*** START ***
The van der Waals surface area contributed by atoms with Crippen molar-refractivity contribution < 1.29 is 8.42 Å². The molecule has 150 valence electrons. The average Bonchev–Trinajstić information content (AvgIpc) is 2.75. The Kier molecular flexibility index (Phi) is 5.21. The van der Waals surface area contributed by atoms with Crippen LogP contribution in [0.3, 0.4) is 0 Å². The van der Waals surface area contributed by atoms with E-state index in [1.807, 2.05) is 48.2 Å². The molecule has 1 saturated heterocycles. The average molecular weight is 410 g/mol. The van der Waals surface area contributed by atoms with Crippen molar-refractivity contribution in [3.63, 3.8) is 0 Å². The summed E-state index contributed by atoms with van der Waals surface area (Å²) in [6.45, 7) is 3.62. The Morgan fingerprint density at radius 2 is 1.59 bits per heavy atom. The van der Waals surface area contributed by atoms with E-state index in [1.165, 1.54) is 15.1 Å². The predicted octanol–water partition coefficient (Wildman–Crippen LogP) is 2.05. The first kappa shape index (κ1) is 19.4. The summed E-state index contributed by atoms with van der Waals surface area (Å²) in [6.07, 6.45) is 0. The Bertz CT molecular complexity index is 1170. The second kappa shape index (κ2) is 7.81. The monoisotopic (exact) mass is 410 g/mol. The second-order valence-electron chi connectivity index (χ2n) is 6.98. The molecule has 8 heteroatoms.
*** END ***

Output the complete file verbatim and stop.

The van der Waals surface area contributed by atoms with Crippen molar-refractivity contribution < 1.29 is 8.42 Å². The molecule has 150 valence electrons. The average Bonchev–Trinajstić information content (AvgIpc) is 2.75. The Kier molecular flexibility index (Phi) is 5.21. The van der Waals surface area contributed by atoms with Crippen LogP contribution in [0.3, 0.4) is 0 Å². The van der Waals surface area contributed by atoms with E-state index in [1.807, 2.05) is 48.2 Å². The molecule has 1 saturated heterocycles. The average molecular weight is 410 g/mol. The van der Waals surface area contributed by atoms with Crippen molar-refractivity contribution in [3.63, 3.8) is 0 Å². The summed E-state index contributed by atoms with van der Waals surface area (Å²) in [6.45, 7) is 3.62. The Morgan fingerprint density at radius 2 is 1.59 bits per heavy atom. The van der Waals surface area contributed by atoms with E-state index in [1.165, 1.54) is 15.1 Å². The predicted octanol–water partition coefficient (Wildman–Crippen LogP) is 2.05. The first kappa shape index (κ1) is 19.4. The summed E-state index contributed by atoms with van der Waals surface area (Å²) in [6.07, 6.45) is 0. The Bertz CT molecular complexity index is 1170. The second kappa shape index (κ2) is 7.81. The monoisotopic (exact) mass is 410 g/mol. The second-order valence-electron chi connectivity index (χ2n) is 6.98. The molecule has 8 heteroatoms.